Mapping Out US Home Prices

 

“US Housing Affordability Index. Years of median household income needed to buy median house. The US group Demographia says a market with a ratio of higher than five is severely unaffordable.”

Whenever I see a heat map like this, my very first instinct is to compare it with a population density map.  Nine times out of ten there is a near 1-to-1 correlation between the two maps, but in this case there is very little correlation:

My second impulse is always to compare the heat map with the most recent voting map. In this case, while there is a little more correlation (particularly in that “southwest sweep” between Arizona and Colorado), it’s still not anywhere close to a perfect correlation.

After perusing these maps for just a few minutes, I’m left with one big question…

WHAT THE HECK IS GOING ON IN TENNESSEE!??!

Published in Economics
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  1. Columbo Member
    Columbo
    @Columbo

     

     

     

    • #1
  2. Clavius Thatcher
    Clavius
    @Clavius

    Tennessee and Montana.  Why is Montana as expensive as Los Angeles?

    • #2
  3. Columbo Member
    Columbo
    @Columbo

    Clavius (View Comment):

    Tennessee and Montana. Why is Montana as expensive as Los Angeles?

    Freedom in wide open spaces is priceless!

    • #3
  4. Old Bathos Moderator
    Old Bathos
    @OldBathos

    Clavius (View Comment):

    Tennessee and Montana. Why is Montana as expensive as Los Angeles?

    Because the people selling LA homes are moving to Montana thus bidding up property values?

    • #4
  5. Mark Camp Member
    Mark Camp
    @MarkCamp

    I don’t know.  It makes me wonder if anyone on Ricochet has an app that generates these heat maps?

    Then we could, if we have the tabular data at hand, create a map of the correlations that are going on.

    • #5
  6. Misthiocracy has never Member
    Misthiocracy has never
    @Misthiocracy

    This map may help explain things a bit where the West is concerned.  Still doesn’t explain Tennessee tho’.

    • #6
  7. namlliT noD Member
    namlliT noD
    @DonTillman

    Old Bathos (View Comment):

    Clavius (View Comment):

    Tennessee and Montana. Why is Montana as expensive as Los Angeles?

    Because the people selling LA homes are moving to Montana thus bidding up property values?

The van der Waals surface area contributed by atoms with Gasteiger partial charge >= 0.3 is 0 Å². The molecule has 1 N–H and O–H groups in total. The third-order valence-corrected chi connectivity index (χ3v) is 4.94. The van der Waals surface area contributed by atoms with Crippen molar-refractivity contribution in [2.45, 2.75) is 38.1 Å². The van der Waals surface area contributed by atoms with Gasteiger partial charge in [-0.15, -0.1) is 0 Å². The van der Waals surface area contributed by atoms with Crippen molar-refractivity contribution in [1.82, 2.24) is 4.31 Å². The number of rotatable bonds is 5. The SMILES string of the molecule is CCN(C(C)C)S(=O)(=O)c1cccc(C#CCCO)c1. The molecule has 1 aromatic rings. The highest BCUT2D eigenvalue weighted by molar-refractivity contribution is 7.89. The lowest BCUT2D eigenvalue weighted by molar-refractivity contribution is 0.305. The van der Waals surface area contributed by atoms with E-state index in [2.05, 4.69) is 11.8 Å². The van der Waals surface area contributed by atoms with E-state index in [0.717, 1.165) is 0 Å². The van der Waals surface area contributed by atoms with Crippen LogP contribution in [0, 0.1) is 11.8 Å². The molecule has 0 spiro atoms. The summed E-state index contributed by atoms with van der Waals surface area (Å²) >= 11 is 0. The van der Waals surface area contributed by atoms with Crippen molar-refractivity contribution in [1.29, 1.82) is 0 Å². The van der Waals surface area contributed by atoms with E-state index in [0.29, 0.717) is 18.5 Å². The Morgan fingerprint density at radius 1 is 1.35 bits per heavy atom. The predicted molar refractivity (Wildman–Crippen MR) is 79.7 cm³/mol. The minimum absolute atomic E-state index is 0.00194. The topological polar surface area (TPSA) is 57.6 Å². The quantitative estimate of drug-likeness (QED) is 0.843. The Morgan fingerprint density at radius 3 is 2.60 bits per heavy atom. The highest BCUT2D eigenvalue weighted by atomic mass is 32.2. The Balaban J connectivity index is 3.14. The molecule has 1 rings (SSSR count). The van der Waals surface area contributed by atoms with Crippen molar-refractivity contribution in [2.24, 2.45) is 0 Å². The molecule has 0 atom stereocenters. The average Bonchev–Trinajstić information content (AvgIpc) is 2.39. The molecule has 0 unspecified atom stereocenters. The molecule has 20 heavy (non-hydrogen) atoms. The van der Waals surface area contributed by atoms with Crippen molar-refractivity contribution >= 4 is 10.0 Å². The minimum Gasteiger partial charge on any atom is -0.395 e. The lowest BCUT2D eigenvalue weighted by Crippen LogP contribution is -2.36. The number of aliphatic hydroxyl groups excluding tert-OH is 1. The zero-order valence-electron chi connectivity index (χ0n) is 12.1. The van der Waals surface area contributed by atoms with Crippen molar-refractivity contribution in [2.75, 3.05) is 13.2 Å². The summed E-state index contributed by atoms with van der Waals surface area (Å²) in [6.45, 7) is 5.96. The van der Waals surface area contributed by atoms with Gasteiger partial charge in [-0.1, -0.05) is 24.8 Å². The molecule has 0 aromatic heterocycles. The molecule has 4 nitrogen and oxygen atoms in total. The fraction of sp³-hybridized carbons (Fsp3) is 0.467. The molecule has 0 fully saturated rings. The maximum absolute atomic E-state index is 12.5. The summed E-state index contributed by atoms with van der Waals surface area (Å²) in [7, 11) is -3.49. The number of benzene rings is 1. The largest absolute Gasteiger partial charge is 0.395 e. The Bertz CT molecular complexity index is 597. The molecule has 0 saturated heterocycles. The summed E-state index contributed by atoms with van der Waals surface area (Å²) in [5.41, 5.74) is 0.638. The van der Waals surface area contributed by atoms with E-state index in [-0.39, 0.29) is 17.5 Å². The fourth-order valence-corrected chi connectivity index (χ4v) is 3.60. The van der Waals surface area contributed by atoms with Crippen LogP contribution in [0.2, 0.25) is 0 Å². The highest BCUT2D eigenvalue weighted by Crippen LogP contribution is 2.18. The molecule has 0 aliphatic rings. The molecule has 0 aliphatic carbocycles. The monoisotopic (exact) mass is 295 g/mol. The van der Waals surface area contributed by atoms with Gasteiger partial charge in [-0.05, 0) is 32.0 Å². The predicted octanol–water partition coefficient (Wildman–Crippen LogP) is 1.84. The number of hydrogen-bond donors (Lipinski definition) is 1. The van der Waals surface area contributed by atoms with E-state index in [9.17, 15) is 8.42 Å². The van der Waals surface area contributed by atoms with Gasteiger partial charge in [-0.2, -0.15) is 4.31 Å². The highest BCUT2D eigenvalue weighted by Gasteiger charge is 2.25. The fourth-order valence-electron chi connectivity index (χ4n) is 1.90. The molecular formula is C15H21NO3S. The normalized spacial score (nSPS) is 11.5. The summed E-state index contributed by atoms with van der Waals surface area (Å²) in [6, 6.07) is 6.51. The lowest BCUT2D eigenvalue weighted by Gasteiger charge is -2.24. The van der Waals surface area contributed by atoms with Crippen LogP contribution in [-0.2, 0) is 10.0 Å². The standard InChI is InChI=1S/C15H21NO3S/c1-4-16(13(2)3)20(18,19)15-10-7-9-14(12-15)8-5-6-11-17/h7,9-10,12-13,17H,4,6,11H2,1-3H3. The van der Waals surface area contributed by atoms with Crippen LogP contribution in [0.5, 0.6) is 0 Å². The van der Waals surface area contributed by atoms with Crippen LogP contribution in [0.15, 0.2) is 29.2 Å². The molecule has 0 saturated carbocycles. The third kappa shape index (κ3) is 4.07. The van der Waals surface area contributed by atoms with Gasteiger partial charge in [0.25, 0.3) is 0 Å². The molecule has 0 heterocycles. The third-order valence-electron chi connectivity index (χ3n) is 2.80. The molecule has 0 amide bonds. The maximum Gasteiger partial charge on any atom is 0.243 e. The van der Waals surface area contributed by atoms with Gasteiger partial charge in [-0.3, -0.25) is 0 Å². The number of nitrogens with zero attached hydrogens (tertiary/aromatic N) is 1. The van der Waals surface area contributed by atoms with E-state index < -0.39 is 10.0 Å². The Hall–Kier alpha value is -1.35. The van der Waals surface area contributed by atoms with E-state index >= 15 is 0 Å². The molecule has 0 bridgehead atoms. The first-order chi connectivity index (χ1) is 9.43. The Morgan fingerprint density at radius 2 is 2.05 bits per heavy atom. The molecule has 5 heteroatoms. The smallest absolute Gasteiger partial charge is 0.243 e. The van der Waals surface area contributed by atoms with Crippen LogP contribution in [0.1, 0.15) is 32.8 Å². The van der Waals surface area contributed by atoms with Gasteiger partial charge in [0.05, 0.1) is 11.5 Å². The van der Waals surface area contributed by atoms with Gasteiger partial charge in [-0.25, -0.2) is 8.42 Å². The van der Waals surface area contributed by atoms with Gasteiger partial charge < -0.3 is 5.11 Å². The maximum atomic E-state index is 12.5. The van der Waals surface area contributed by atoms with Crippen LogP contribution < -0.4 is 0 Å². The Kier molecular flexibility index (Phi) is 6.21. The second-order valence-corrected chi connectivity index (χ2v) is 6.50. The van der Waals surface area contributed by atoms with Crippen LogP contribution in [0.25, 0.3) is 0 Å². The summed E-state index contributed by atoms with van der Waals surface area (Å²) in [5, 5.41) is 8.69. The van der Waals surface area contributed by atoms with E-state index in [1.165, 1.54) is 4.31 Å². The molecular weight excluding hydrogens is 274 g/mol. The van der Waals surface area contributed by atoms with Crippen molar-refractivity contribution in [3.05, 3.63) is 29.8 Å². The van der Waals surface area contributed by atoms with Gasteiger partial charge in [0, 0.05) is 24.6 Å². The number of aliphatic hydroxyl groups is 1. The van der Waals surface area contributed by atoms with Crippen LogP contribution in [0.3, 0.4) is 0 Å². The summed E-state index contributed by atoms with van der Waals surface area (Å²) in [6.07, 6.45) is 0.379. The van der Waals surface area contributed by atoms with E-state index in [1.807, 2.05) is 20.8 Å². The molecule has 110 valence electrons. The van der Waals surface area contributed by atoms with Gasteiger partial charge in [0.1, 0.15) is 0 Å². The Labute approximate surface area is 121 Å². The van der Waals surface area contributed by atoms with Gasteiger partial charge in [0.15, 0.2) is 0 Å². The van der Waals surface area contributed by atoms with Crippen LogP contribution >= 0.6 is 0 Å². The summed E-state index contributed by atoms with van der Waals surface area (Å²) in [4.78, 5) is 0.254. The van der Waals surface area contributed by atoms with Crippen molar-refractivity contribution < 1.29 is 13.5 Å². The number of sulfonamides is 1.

(Correct me if I’m wrong, but…)

    This isn’t just a map of home prices.  This is a map, for each county, of the home price WITH RESPECT TO the average income in that county.

    So it’s really a map of what fraction of people’s income they’re willing to spend on their home.  For whatever reasons.

    So in the red areas could be because the homes are expensive, or because the residents make less money, or both.

     

    • #7
  8. Al French Moderator
    Al French
    @AlFrench

    Misthiocracy has never (View Comment):

    This map may help explain things a bit where the West is concerned. Still doesn’t explain Tennessee tho’.

    I don’t think it helps much. Much of the land is unbuildable, undesirable and would support very few people.

    • #8
  9. Al French Moderator
    Al French
    @AlFrench

    In Oregon the main driver is very restrictive land use policies.

    • #9
  10. namlliT noD Member
    namlliT noD
    @DonTillman

    Al French (View Comment):

    Misthiocracy has never (View Comment):

    This map may help explain things a bit where the West is concerned. Still doesn’t explain Tennessee tho’.

    I don’t think it helps much. Much of the land is unbuildable, undesirable and would support very few people.

    Indeed.  Much of red area in the west… has no water.

    • #10
  11. Misthiocracy has never Member
    Misthiocracy has never
    @Misthiocracy

    Mark Camp (View Comment):

    I don’t know. It makes me wonder if anyone on Ricochet has an app that generates these heat maps?

    Then we could, if we have the tabular data at hand, create a map of the correlations that are going on.

    I’ve tried to figure out GIS mapping. It’s way harder than I expected, especially if you’re using free/open source software, of which there is surprisingly very little available. I’ve never really been about to get it to work.

    • #11
  12. Misthiocracy has never Member
    Misthiocracy has never
    @Misthiocracy

    Al French (View Comment):
    I don’t think it helps much. Much of the land is unbuildable, undesirable and would support very few people.

    That’s sort of my point. If there’s less land available on which to build homes, either because the land itself is unsuitable or else because the Federal Government maintains an iron grip on what can be built, that helps to limit supply thereby putting upward pressure on affordability.

    • #12
  13. Misthiocracy has never Member
    Misthiocracy has never
    @Misthiocracy

    namlliT noD (View Comment):
    Indeed.  Much of red area in the west… has no water.

    Again, that would presumably help contribute to affordability in those areas, since the property owner would have to cover more of the cost of infrastructure like water and electricity and whatnot.

    As such, I’m not too flabbergasted by affordability in the west.  It makes sense to me.

    But Tennessee? I really don’t get why Tennessee is such an outlier.

    • #13
  14. Kephalithos Member
    Kephalithos